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We are just about to launch a whole new platform to track and write about the history of surfing, before we stood up!!

The site will be called The Ply Riders Surf Club and is set to launch in the next few months - please email sally@plyriderssurfclub.com if you would like us to let you know when when the site goes live.

It seems to us that the history of surfing from 1921-1962 has NEVER been told in this country. It gets a page in every surf book, but we want to tell the whole story. Who made the boards, who rode them, which boards were made where and how did they come to the country. Why did boards from Perranporth, Newquay and the Isle of White differ?? 

These days most people think that surfing is all about catching a wave standing up on a board, but before the early 1960s Surfing in the UK meant catching a wave lying down on a thin wooden board. It was also known as Surf riding and it was the original British Surf Sport.

Catching a wave on a wooden bodyboard is much quicker and easier to learn than stand up surfing - its a sport that can be enjoyed by all ages and abilities in shallow surf as well as out the back. If you've never done it before - see our top tips page for a beginners guide to bellyboarding. 




Sally set up The Original Surfboard Company in 2008 on a mission restyle and revive the use of these original wooden surfboards.

Sally had spent all her childhood summers living by the sea at Porthcothan Bay in North Cornwall. She had been surf riding on the little wood boards since 1965, when she was five. She and her sister Jane would spend hours in the sea every day - without wetsuits.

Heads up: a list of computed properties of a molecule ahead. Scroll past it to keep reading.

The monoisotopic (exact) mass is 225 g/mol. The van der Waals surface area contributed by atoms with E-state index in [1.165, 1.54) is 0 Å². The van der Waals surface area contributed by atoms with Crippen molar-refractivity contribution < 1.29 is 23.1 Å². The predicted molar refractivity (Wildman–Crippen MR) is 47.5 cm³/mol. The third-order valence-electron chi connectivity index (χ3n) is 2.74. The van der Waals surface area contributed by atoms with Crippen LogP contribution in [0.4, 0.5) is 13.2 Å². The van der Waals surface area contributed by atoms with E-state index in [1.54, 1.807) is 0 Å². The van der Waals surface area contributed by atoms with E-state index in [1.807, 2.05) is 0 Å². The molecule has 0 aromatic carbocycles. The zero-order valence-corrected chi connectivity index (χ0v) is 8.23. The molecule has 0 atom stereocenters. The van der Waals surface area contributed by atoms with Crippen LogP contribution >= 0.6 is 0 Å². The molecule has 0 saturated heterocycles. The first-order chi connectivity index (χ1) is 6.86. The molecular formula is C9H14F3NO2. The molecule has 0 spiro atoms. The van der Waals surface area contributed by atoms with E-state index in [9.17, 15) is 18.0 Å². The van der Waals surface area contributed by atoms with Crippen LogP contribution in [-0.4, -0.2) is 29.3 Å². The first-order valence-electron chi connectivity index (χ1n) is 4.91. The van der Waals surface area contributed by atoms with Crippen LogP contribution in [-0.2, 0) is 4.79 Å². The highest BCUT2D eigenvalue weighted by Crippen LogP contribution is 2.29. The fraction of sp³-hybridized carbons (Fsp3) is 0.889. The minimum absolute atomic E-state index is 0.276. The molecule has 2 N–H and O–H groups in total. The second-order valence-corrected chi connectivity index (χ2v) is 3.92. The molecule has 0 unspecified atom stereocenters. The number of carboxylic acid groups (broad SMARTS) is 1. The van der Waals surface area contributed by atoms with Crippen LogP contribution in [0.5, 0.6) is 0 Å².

When the foam boogie boards first arrived in Cornwall in the early 1970s the sisters did try them out but they gave them a rash and it felt like being on a raised platform rather than in the wave - they also blew away in the wind or in the surf -  so they soon returned to the wood boards. 

When a few of the family boards snapped in 2007 Sally had no idea where to buy new ones as by then the foam boards had almost entirely eclipsed the wood boards.  Sally found out that Charles Pearce and sons were still making boards in the tannery at South Molton - as they had been doing since the early 1960s. She went to meet Dick Pearce in the autumn of 2007. He told her that the shops kept telling him no one wanted to buy them anymore.  He was happy to make boards for Sally that she had re-styled and re-branded and available to buy online on the website she set up in June 2008.

Sally's inspiration for setting up the Original Surfboard business was to preserve and revive this type of surfing along the North Cornish coastline but Since 2008 The Original Surfboard Company has sent boards worldwide to Australia, New Zealand, Japan, South Africa, the United States (including Hawaii) Canada, Israel, France, Germany, Spain, Italy and the Channel Islands.

in 2009 when Sally met the legendary surfboard shaper Tom Wegener it inspired her to have boards made to her own specification using higher grade woods. Tom and Sally formed a friendship and began to research the world wide history of these boards. Tom's tenacity led to discovery that there had been wooden surfboard riding in Japan in the 1800s